Lucas De Man of art project In Search of Europe travelled 8 countries and 17 cities in Europe with his team of creative professionals, searching for innovative and inspiring individuals, and creative thinkers and makers. By starting a dialogue with this new generation he tries to find a opportunities and ideas about living together in a time of transition. Below you can read his insights and thoughts about their journey.
For the project In Search Of Europe, I travelled in 30 days to 17 cities in 8 countries and I interviewed more than 20 young creative professionals who are trying to change the society they live in for the better. What struck me is that there is a new generation awakening in Europe and that they are ready to fight for change.
“The battle of the creators who are everywhere and in all layers of society is a difficult and everlasting but essential battle. Carry on, keep carrying on, alone together. That is the fate of the creator, that he is alone yet connected and that every day the world turns again with or without you.”
Professor Trapman of the Erasmus University in Rotterdam said that people will never change in essence, that evilness and greediness will never disappear and that it’s our duty to offer a counterweight, to not be afraid and effectively really take every step we can. There are three types of people Trapman said: those who are destructive, those that are indifferent and afraid, and those that want to improve. I’d like to add a personal footnote and point out every person is all three, but it’s about the leading attitude. In my theatre show ‘Us Pigland’ I spoke about the boss piglets that can suckle from the first nipples, the standard piglets that drank from the middle nipples and the specials that got the rest in the back. All three types of people will always exist and they keep each other balanced, even though the balance is always off and leans often towards destruction and fear.
Even though I sometimes would rather be a scared, tunnelvisioned, I-only-care-about-myself-and-the-small-circle-around-me standard piglet (more that I am now) and even more rarely a powerhungry, fuck the world, I-want-more-more-more boss piglet, I am not. Why? No idea. Upbringing? Genes? Certain movies or art or books or friends that inspired me? The fact is that beside my power-hungry, self-gaining, egoistic side (which I certainly have) I also have a I-want to-cause-something-in-the-world, I-want-to-create-something-and-preferable-something-that touches-people, brings-them-closer-to-themselves-and-each-other side. I have the necessity not to surrender to the inequality and loneliness and unfairness of the world even though I know full well that it won’t go away and that this side I have doesn’t make me ‘better’ or more ‘good’ than every other. It’s just a part of me.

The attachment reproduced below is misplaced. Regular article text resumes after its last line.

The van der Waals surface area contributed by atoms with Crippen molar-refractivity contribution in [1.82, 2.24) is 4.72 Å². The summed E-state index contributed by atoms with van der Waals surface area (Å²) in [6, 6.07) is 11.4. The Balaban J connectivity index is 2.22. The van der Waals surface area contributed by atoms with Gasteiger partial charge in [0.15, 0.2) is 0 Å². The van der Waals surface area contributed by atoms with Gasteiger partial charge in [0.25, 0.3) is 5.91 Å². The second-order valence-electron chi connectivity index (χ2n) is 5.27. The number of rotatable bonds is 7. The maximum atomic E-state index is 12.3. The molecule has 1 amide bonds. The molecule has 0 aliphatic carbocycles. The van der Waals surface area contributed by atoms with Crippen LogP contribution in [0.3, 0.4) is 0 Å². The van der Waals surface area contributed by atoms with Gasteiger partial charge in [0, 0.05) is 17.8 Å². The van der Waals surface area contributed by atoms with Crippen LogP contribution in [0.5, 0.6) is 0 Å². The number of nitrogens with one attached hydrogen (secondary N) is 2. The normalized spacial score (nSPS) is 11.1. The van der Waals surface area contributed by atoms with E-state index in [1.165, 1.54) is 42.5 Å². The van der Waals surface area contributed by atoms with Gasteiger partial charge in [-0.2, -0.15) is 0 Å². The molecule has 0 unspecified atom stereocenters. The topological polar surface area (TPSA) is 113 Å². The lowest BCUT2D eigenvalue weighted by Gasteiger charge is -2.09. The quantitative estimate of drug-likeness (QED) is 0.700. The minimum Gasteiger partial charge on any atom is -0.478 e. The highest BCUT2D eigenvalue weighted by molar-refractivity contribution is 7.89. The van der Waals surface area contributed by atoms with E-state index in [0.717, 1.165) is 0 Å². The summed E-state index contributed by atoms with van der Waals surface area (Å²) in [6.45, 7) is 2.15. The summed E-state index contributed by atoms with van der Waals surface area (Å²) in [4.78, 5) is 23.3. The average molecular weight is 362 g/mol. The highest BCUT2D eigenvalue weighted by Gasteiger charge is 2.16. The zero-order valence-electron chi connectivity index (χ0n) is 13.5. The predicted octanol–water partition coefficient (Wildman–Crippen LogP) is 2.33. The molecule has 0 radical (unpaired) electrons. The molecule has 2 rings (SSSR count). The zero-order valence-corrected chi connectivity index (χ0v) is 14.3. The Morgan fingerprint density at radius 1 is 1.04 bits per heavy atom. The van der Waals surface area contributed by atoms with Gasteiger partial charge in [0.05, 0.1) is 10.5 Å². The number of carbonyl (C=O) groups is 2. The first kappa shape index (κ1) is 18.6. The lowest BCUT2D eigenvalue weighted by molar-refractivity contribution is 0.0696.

So apparently I am somebody with a cause and I surrender to that, what’s more I follow this cause so intensely and disciplined and vulnerable as I can. And sometimes I fail because the other piglets are in me too, but I do my best alone and together. Because that’s the beauty, there are people like me and variations on that all over the world. What’s more, in every country, in every discipline (business, banking, art, sports, food, etc) are people with a cause and the balls to carry out this cause. All the people I spoke to so far share with me that they try to carry out in full virtu their necessity to cause something. No matter how different they and the ways in which they do this are, we share the cause. We, piglets from the back nipples, we creators, we share a battle and that makes the loneliness bearable and most of all: it connects us and allows us to carry on and keep carrying on.
I noticed that the battles of all these creators I met, no matter how different they are, share some common elements.
Creators strive to create a society rather than a better society per se. I quote Simon Allemeersch, who we spoke to in Ghent. He literally said: I don’t want to create a better society, I want to create a society. Society is a moment in which people meet each other and share or show their story. Simon spoke about the necessity for a sense of belonging that is essential for a community. If people don’t feel they belong/are seen then you don’t have a society. In their own way everyone we spoke to on our journey so far is trying to create ‘shared experiences’ (as Slawomir Sierakowski defined it) so people can regain a sense of belonging, ideally in a public space.
The second element creators everywhere share is the battle for a true public space, places of common ground. The idea of the world as something that belongs to us all, that water, air, nature are something we, animals and everything on earth, are part of has been increasingly challenged throughout history. In the 13th century we had the Chapter of the Forrest, which declared that the forest was for all people. But in the centuries that followed more and more forest became the private property of less and less people. Thomas More revolted against this process in is his Utopia. He loathed that some owned everything and many nothing and it hasn’t changed since. Reclaiming the common grounds, the public space, the places where we -as people- can meet each other regardless of private or commercial intentions is the other European battle we must fight today. And continue to fight even though we’ve been at it since the 13th century.